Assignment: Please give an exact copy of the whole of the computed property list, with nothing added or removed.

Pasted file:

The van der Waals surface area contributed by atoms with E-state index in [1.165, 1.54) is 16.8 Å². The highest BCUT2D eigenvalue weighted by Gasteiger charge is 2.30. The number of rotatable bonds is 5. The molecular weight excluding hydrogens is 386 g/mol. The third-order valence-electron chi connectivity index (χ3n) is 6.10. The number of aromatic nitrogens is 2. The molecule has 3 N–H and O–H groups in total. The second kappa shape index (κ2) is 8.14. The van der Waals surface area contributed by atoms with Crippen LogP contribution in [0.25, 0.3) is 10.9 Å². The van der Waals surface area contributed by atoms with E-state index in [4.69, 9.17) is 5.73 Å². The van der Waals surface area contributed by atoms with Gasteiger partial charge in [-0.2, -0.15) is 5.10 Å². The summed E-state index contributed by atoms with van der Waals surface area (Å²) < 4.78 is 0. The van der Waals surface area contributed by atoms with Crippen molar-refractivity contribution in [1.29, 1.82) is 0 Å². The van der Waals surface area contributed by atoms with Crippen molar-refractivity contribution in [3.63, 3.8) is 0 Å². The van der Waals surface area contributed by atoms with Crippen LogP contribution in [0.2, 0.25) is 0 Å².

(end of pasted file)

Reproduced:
The van der Waals surface area contributed by atoms with E-state index in [1.165, 1.54) is 16.8 Å². The highest BCUT2D eigenvalue weighted by Gasteiger charge is 2.30. The number of rotatable bonds is 5. The molecular weight excluding hydrogens is 386 g/mol. The third-order valence-electron chi connectivity index (χ3n) is 6.10. The number of aromatic nitrogens is 2. The molecule has 3 N–H and O–H groups in total. The second kappa shape index (κ2) is 8.14. The van der Waals surface area contributed by atoms with Crippen LogP contribution in [0.25, 0.3) is 10.9 Å². The van der Waals surface area contributed by atoms with E-state index in [4.69, 9.17) is 5.73 Å². The van der Waals surface area contributed by atoms with Gasteiger partial charge in [-0.2, -0.15) is 5.10 Å². The summed E-state index contributed by atoms with van der Waals surface area (Å²) < 4.78 is 0. The van der Waals surface area contributed by atoms with Crippen molar-refractivity contribution in [1.29, 1.82) is 0 Å². The van der Waals surface area contributed by atoms with Crippen molar-refractivity contribution in [3.63, 3.8) is 0 Å². The van der Waals surface area contributed by atoms with Crippen LogP contribution in [0.2, 0.25) is 0 Å².